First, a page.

British Columbia history, Historical documents, Historical novel, Historical research, Historiography, Novel excerpt, Real Estate, Research, Research Tip, social history, Writers

Port Moody passed over in favour of Vancouver


grayscale photography of railway surrounded by trees

Photo by Thomas Craig on

“The new town, called Vancouver, will no doubt be of some detriment to Port Moody”


This quote, comes from the 1887 BC Directory’s introduction to Port Moody, the city that had its designation as the terminus for the national railway pulled out from under it that year, in favour of Vancouver.

Rampant speculation, investment and enthusiasm ran high in the few years prior as Port Moody prepared for the onslaught of growth and investor interest that would come with the rail terminus.

But a syndicate of the CPR, headed by CPR Vice-president William Van Horne negotiated a deal with Premier William Smithe  to bring the terminus to Granville (later Vancouver) in exchange for 6000 acres of land.

Interestingly, title to this land went not to the company, but to two of its board members, Donald Smith and Richard Angus.

And you have to be suspicious when, a few years later, Smith and Angus, along with other Victoria government officials, businessmen, and politicians earned spectacular profits on real estate parceling and selling of that land.

This is an important piece of Vancouver’s earliest settler history. The speculative nature of real estate profiteering from the 1880s  established much of our local politics and business interests to this day.

Ironically, the world view that engendered this display of greed and avarice entirely dismissed any First Nations claims to this land in the first place.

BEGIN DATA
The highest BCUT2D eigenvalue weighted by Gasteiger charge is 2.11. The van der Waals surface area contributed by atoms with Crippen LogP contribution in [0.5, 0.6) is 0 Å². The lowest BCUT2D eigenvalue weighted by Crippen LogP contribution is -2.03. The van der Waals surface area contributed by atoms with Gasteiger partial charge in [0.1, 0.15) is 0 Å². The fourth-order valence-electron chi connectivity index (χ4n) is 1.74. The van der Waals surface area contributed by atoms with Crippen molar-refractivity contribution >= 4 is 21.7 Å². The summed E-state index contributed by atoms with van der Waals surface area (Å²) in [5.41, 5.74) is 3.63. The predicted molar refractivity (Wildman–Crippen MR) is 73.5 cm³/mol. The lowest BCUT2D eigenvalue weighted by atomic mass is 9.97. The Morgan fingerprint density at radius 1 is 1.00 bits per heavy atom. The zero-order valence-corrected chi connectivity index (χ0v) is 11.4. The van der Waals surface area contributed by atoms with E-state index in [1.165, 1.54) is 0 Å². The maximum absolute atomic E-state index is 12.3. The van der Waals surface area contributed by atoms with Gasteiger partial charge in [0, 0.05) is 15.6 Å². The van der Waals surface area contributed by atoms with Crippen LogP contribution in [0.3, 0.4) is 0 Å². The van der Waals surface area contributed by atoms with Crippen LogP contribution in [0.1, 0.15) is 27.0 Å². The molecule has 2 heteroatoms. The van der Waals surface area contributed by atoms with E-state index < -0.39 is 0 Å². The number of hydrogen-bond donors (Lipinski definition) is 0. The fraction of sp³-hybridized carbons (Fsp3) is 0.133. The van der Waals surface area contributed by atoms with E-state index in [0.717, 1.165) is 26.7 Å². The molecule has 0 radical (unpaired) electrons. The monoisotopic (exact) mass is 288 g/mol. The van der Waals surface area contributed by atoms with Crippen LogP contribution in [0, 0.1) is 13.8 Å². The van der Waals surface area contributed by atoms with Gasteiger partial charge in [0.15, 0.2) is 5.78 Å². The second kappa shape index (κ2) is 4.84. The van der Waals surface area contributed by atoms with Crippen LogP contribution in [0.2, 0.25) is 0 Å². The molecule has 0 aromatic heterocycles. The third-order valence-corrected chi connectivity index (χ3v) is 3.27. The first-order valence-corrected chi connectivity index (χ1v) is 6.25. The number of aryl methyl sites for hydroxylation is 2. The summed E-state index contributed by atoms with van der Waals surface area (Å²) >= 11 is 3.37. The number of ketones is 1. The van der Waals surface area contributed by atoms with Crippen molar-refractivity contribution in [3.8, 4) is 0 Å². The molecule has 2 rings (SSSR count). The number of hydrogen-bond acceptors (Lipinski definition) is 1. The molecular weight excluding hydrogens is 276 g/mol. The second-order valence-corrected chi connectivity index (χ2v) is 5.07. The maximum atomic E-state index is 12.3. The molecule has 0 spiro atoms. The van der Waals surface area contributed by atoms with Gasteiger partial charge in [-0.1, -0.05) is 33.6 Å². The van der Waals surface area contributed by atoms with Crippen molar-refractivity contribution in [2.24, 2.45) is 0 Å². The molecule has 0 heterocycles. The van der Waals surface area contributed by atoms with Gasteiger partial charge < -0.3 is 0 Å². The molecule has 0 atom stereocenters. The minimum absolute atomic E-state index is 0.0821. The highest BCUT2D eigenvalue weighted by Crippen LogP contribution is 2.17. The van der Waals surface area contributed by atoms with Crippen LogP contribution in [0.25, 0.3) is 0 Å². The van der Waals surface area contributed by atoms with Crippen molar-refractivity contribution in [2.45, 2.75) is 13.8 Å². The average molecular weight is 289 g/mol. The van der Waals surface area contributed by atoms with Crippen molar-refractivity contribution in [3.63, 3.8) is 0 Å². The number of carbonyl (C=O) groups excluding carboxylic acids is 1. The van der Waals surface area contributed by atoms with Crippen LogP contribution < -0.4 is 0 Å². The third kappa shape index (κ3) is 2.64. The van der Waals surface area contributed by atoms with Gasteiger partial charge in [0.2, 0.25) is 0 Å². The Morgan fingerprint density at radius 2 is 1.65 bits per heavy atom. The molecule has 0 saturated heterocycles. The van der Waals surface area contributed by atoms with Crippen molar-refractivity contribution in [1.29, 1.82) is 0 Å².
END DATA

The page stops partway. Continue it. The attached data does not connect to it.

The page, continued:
In the novel I’m working on, set in Vancouver 1884-1913, I’m exploring these and related issues from a young settler woman’s perspective.

Reference Tip

I can’t tell you how much I love the old directories to get a snapshot of the moment from that time’s perspective and countless “reading between the lines” possibilities that they provide.

I consulted the early BC Directories to learn more about Port Moody when one of my characters wants to get out of Granville (later Vancouver) because he can’t stand the boredom and backwardness of it. I have him weighing the pros and cons of moving to New Westminster or Port Moody in the months before the final CPR announcement in favour of Vancouver.


Novel excerpt

Annie in the factory – excerpt from the novel in progress

I threw out the first four chapters of the novel I’ve been working on for the past year because I realized I needed to start the story later, when the protagonist Annie and her younger sister Mavis arrive in Granville (later Vancouver).

Some of it may still appear in bits and pieces as flashback in the completed manuscript, or maybe it’ll just silently inform my own writing as the story progresses.

Here’s an excerpt from the novel in progress so you can get an idea about it.  It’s from a short scene that I turfed. 

The setting is in a wool mill in Bradford, 1883.


Annie looked out the window to see the crows flying past, their voices cutting a sharp note through the din of the machinery. Any songbirds that might have added a sweeter tone had long since abandoned Bradford after they’d started falling to the ground dead from the surpherous filth that spewed out of hundreds of factories all day long.

From down the row, the foreman’s gravelly voice broke her reverie and triumphed over the clanging and whirring of spindles and  steam engines.

“Here! Morag! What be the  meaning o’ this?” he said, and shoved a piece of cloth under the girl’s nose.

He stank of sweat and stale beer and they could all smell him long before he was could sneak up and give them a hard time. He was especially cruel to the new girls and enjoyed seeing them wither under the lash of his tongue and, when he deemed it necessary, the four-tailed whip called the cat.

But Bert seemed happiest keeping them all in a state of apprehension. Until he wanted them for his own pleasure. And he always did. It was just a matter of time.

“We canna be selling this crap,” he said. “Maybe you think if it’s not good enough I’ll let you keep it for yourself and you can be a fancy lady?” he sneered.